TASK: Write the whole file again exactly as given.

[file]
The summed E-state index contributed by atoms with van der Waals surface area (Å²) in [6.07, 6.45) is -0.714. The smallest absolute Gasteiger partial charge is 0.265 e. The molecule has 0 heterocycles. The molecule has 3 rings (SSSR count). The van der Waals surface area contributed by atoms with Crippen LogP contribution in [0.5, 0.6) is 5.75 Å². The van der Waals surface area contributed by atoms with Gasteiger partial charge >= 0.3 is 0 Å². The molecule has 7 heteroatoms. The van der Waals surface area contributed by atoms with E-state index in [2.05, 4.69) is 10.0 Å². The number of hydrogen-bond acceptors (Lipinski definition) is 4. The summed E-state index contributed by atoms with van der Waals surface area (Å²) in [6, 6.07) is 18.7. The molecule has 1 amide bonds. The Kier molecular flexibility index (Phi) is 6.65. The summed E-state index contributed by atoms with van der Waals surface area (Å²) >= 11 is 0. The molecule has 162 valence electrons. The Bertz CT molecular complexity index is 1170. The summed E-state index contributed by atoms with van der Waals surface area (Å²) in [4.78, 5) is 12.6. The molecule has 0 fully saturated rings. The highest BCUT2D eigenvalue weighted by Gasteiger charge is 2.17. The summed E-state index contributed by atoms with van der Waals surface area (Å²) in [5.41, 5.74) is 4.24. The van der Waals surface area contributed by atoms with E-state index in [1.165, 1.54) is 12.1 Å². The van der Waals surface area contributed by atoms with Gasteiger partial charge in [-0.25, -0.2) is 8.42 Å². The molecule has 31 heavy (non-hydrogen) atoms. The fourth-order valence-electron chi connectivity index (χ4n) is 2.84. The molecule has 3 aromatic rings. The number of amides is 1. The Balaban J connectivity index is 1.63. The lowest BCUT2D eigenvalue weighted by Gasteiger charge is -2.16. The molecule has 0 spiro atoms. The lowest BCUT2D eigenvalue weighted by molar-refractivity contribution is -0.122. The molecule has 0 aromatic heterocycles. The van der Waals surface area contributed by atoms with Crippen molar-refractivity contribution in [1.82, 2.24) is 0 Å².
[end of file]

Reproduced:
The summed E-state index contributed by atoms with van der Waals surface area (Å²) in [6.07, 6.45) is -0.714. The smallest absolute Gasteiger partial charge is 0.265 e. The molecule has 0 heterocycles. The molecule has 3 rings (SSSR count). The van der Waals surface area contributed by atoms with Crippen LogP contribution in [0.5, 0.6) is 5.75 Å². The van der Waals surface area contributed by atoms with Gasteiger partial charge >= 0.3 is 0 Å². The molecule has 7 heteroatoms. The van der Waals surface area contributed by atoms with E-state index in [2.05, 4.69) is 10.0 Å². The number of hydrogen-bond acceptors (Lipinski definition) is 4. The summed E-state index contributed by atoms with van der Waals surface area (Å²) in [6, 6.07) is 18.7. The molecule has 1 amide bonds. The Kier molecular flexibility index (Phi) is 6.65. The summed E-state index contributed by atoms with van der Waals surface area (Å²) >= 11 is 0. The molecule has 162 valence electrons. The Bertz CT molecular complexity index is 1170. The summed E-state index contributed by atoms with van der Waals surface area (Å²) in [4.78, 5) is 12.6. The molecule has 0 fully saturated rings. The highest BCUT2D eigenvalue weighted by Gasteiger charge is 2.17. The summed E-state index contributed by atoms with van der Waals surface area (Å²) in [5.41, 5.74) is 4.24. The van der Waals surface area contributed by atoms with E-state index in [1.165, 1.54) is 12.1 Å². The van der Waals surface area contributed by atoms with Gasteiger partial charge in [-0.25, -0.2) is 8.42 Å². The molecule has 31 heavy (non-hydrogen) atoms. The fourth-order valence-electron chi connectivity index (χ4n) is 2.84. The molecule has 3 aromatic rings. The number of amides is 1. The Balaban J connectivity index is 1.63. The lowest BCUT2D eigenvalue weighted by Gasteiger charge is -2.16. The molecule has 0 spiro atoms. The lowest BCUT2D eigenvalue weighted by molar-refractivity contribution is -0.122. The molecule has 0 aromatic heterocycles. The van der Waals surface area contributed by atoms with Crippen molar-refractivity contribution in [1.82, 2.24) is 0 Å².